If you must have a way to visualize where different code is, then you should always use version. This will clearly show what code package a story belong to and you can filter it and also have a dedicated section for managing versions that you should tie to release notes and so on. If you absolutely can not communicate where a story has been released without having an issue on your board for it, then I suggest you connect all the issues to a release ticket. That way, you can manage the release just like any other task.
Adding this to your workflow means that you skip the version feature completely and since it is a blanket step it is prone to mistakes and lingering stories that very likely will mess up your statistics. If you have problem communicating releases to management and stakeholders, then I think you have bigger issues than your workflow...
Extend with requirements
Another common way to go is to use Jira as a requirement tool and by doing that extend the workflow to add more steps before realization. There are three major drawbacks to this, however: you need to have more fields added, requirements are not 1-1 with development, and Jira does not have version control or documentation capabilities.
As the requirement process have a different ritual and workflow than development, we need to add more fields. While this is usually not a big issue, it will clutter the backlog, as well as the content of each story. Each Jira project would need multiple boards to handle the two processes so it does not add confusion for the people working in each of the two processes. Overall, it will add more clutter and add complexity to the work in Jira.
In order to fix the second problem with requirements not being 1-1 with development, you would need to lift the abstraction level of the requirements. If you don't then you would make the user story 1-1 with development and that would mean that each development would have to be a subtask instead of a story. That makes it impossible for the developers to break out their own work further. This, however, often make each story an epic, which then means you no longer have any way to group several stories into a feature. Each story will also have quite a few development tasks compared to having multiple stories created for each user story.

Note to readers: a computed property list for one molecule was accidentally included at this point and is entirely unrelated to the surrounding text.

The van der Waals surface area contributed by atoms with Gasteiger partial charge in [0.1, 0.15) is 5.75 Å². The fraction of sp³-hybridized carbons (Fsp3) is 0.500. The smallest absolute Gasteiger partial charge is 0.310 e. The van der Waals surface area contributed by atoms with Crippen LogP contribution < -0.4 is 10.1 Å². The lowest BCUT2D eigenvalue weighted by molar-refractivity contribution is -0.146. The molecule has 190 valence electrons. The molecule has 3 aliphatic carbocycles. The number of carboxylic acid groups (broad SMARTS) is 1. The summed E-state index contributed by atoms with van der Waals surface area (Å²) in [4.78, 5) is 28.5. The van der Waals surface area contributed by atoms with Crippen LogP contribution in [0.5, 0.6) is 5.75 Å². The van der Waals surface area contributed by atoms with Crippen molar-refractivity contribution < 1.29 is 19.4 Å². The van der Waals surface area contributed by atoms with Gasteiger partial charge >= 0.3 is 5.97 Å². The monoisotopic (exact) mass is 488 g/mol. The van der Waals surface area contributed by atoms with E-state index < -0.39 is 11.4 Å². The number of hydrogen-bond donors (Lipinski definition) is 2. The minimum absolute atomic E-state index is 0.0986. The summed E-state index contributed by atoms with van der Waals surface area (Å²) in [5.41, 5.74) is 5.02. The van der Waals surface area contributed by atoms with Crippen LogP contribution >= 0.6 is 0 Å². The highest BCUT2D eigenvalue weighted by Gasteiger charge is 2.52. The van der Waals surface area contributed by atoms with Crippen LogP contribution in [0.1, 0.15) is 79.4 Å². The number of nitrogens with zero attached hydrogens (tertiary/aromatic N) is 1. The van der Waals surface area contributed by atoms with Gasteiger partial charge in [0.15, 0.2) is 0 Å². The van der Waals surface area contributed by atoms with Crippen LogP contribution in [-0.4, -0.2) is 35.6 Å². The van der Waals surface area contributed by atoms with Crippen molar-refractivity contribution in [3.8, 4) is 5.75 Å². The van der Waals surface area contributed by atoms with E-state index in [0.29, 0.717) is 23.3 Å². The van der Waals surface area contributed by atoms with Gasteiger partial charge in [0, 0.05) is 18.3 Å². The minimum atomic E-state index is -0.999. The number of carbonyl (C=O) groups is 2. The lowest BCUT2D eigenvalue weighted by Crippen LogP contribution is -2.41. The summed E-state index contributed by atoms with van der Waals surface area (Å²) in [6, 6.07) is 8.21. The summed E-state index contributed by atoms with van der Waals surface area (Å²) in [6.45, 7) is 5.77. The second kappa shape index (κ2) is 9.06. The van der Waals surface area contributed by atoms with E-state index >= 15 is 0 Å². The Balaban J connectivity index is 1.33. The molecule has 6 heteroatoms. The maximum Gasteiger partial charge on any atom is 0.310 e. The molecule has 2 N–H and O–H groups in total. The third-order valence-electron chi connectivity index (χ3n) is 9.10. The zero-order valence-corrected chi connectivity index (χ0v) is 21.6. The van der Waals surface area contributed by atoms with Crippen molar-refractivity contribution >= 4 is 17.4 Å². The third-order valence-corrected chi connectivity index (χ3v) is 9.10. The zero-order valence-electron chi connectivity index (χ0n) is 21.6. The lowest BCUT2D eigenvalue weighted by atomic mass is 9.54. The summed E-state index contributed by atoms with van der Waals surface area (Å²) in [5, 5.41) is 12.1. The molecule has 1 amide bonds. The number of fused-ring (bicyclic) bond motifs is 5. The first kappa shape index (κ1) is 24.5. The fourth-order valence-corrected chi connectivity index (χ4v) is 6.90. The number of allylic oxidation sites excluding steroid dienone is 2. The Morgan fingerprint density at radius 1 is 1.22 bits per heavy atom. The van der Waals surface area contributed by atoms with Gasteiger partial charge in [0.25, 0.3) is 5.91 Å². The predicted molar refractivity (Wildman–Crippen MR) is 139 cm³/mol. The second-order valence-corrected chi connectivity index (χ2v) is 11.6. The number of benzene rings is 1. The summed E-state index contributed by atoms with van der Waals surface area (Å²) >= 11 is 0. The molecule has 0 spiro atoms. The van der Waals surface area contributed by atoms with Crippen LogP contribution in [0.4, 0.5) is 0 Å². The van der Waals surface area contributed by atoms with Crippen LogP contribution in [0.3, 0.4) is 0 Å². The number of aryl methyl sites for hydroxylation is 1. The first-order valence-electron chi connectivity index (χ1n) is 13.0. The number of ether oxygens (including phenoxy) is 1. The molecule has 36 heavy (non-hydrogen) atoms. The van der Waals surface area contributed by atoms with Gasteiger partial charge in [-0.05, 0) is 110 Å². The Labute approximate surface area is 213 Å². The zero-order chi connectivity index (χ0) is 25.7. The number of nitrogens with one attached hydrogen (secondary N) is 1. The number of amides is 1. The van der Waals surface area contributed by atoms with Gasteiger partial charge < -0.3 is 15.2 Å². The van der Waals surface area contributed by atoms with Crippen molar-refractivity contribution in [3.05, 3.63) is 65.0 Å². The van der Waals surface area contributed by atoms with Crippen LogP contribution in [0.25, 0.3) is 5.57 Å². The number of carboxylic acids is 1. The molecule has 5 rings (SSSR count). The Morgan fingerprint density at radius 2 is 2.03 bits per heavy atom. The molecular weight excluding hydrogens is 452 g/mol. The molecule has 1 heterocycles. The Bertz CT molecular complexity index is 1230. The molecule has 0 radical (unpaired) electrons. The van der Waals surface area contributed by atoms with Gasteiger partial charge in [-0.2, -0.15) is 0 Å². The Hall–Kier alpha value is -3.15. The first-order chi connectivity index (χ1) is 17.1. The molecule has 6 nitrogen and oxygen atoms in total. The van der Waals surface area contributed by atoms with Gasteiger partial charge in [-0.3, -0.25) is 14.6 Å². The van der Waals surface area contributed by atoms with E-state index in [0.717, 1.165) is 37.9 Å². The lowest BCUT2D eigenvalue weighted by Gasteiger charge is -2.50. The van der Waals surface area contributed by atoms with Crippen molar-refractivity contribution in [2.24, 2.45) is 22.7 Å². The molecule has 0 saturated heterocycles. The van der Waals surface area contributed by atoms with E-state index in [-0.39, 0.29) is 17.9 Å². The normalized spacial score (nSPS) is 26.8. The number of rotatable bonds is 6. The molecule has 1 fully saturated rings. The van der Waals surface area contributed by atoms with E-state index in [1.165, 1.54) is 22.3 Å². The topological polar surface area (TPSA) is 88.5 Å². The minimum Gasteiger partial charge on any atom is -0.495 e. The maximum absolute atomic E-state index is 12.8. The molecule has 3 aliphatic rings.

The first two issues you can probably deal with, but the fact that Jira does not have documentation capabilities or version control should be a dealbreaker for any real requirement analyst. Not having a way to structure your requirements so you can find them and maintain them is a big issue, and it is why most people choose Confluence or an add-on to manage requirements. Not having documentation capabilities is also a big issue since you will be limited in what information you can add to your story, and you will most likely feel that this is claustrophobic and difficult to get a good overview of since there are so many other things displayed in the story.
Version control is a must for any requirement tool. This is for two reasons: you need to know what was agreed upon, and you must have a way to continue working. With version control, you can set points in time that you can restore to if needed. If you have worked with IT development for a while, then you probably have had a situation, or two, where unlocked requirements caused a lot of problems. This is especially true for design documents that are supporting requirements.
While it is certainly not impossible to add the requirements part to your workflow, you are again adding steps from a completely different process that have little to no relation to development stories in many cases. This is because requirements can, and will, become obsolete or too costly to be picked up for development during the requirement process. Just like with deploy, you will add complexity to the workflow and the boards, and the team will have information in the stories that are irrelevant for their area of responsibility.
The most common effect of adding requirement steps to a workflow is that there will be (at least) two boards. One for working with requirements and one for development. It is also very common that the stories will be larger to the point where work will mostly be done through sub-tasks to compensate for the lack of 1-1 relation.
Extend with business processes